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DarkAntimatter

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    58
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19 Good

About DarkAntimatter

  • Rank
    Nebula

Profile Information

  • Interests
    observing and imaging
  • Location
    Pennsylvania, US
  1. Nice, you've captured some detail. Focus does look a little off but not bad. The mask will probably help. Stars look fairly round to my inexperienced eye but some more experienced users may have more to say. Good job - looking forward to the next one.
  2. Wow, looks great and especially impressive that that is just one frame.
  3. Looks nice. There is some surface detail in there in addition to the pole. All I see through my scope is a coppery, sun-like ball.
  4. I agree about photoshop. Gimp is really powerful, but probably not quite as full-featured as ps and less user friendly. The main drawbacks of non-WIndows, to me, are no photoshop, fewer games, and no office for the case when you need to collaborate with office users (there are good alternatives if office compatibility is not important). Well, OSX has ps and office, so I guess that is a linux drawback. I do use high-end NVIDIA graphics cards for both visual and CUDA applications and don't have trouble with them at all. NVIDIA provides and frequently updates their drivers in linux as well as windows. The HPC (high-performance computing) world is dominated now by computers with CUDA GPUs and almost all of them run linux - GPU support is solid, at least for NVIDIA GPUs. I've found network printers are supported very well and linux finds them without any hints and gets the proper drivers for any printers I select. Haven't tried connecting a printer directly to the computer. My Nikon DSLR works well; haven't tried Canon. I guess operating systems are something of a personal preference issue and they all have their pros and cons.
  5. Well, there are a lot of things that just work in linux too. Speaking as a person who uses computers to get stuff done but doesn't enjoy trying to iron out issues I find linux more productive overall for me. Try installing a recent linux desktop, such as Ubuntu, and a fresh copy of Windows 10 on a new computer from scratch and you might have a different outlook on which comes the closest to just working. In the old days linux had a lot more problems but I suspect it now works out of the box much better than WIndows. The reason Windows has an "easy" reputation now is that the new computer almost always comes with Windows already installed for you. Granted there will be the occasional new device which needs a special driver and for which the manufacturer hands you a Windows driver but doesn't have one for linux, but it is getting rarer. I would also cast a vote in favor of a getting started with Kstars/ekos thread, thanks.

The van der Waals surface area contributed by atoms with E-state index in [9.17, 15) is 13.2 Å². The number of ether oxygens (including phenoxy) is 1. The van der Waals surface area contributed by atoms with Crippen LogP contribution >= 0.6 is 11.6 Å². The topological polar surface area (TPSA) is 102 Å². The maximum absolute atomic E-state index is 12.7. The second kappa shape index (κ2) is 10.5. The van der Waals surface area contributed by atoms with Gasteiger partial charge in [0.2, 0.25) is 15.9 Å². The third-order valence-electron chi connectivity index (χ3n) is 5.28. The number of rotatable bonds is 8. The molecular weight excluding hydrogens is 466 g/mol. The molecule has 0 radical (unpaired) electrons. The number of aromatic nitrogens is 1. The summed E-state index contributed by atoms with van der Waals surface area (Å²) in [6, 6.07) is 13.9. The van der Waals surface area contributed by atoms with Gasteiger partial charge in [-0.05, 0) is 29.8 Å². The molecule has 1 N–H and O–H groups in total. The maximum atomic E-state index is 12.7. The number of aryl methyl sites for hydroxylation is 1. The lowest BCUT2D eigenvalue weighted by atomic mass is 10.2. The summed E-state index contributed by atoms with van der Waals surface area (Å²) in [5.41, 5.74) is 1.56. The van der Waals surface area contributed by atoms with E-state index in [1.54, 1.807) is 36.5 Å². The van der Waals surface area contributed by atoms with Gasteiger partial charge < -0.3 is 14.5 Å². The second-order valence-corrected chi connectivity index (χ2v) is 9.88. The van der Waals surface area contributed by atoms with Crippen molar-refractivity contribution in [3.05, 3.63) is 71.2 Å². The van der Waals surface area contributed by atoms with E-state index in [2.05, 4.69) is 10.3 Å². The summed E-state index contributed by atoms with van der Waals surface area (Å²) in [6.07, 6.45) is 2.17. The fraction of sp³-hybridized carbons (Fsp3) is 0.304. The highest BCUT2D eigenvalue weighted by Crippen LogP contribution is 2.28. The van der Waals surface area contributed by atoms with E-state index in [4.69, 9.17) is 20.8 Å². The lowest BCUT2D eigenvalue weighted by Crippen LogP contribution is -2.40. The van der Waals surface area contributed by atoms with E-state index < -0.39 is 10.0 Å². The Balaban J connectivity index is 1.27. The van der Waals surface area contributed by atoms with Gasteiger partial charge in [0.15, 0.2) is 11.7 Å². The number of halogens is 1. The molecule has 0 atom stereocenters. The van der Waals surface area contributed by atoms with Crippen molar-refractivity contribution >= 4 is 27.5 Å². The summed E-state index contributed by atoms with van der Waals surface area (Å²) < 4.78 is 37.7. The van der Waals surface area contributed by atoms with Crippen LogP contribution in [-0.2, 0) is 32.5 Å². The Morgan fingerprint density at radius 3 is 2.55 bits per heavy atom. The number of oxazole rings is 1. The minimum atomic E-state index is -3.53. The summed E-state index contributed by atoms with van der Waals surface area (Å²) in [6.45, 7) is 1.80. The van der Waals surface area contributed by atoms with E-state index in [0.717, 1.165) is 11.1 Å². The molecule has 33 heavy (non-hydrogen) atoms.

6. Just ordered one on Friday with similar reasoning: planetary and can be guide camera if I ever take the plunge to a more expensive, cooled camera. Would be happy to hear your thoughts when it arrives. Mine is back ordered right now.
  7. OK, just wondering because that's a fantastic nebula image with no narrowband filters.
  8. Beautiful image, thanks for posting. You must have some dark skies out your way?
  9. I've heard that narrow band rgb can achieve a lot of the same benefits as adc, but since you already have adc I wouldn't expect any improvement from this effect. I'm trying to find out more about this - apparently the rgb filters need to be fairly narrow band for this effect to be significant. The usual rgb astro filters, I believe, are fairly wide band.
  10. Hard to believe that was a single shot. OK with me if we turn off those city lights.
  11. Nice, you captured some of the details in the arms.
  12. Thanks, olly and vlaiv, this makes sense and seems logical. I think what confused me most is one site where (I can't remember which one now) it was claimed that stacking would align the stars but not fuzzy things like nebula or galaxies, so even short subs would not help for those images. But this seems like it would mean the alignment software moved each individual star and not the whole frame to match the previous frames, which doesn't make sense to me.
  13. I was wondering if differential flexure is important if one usually takes relatively short subs. To be more specific, if a setup exhibits differential flexure problems over an hour or so, but for a 5 minute sub the effects are not visible in the images (tight, circular stars), can the flexure problems be ignored for the case of stacking lots of the short images? In googling this I've only managed to confuse myself as the answer seems to be yes and no. Thanks for any help you can provide.
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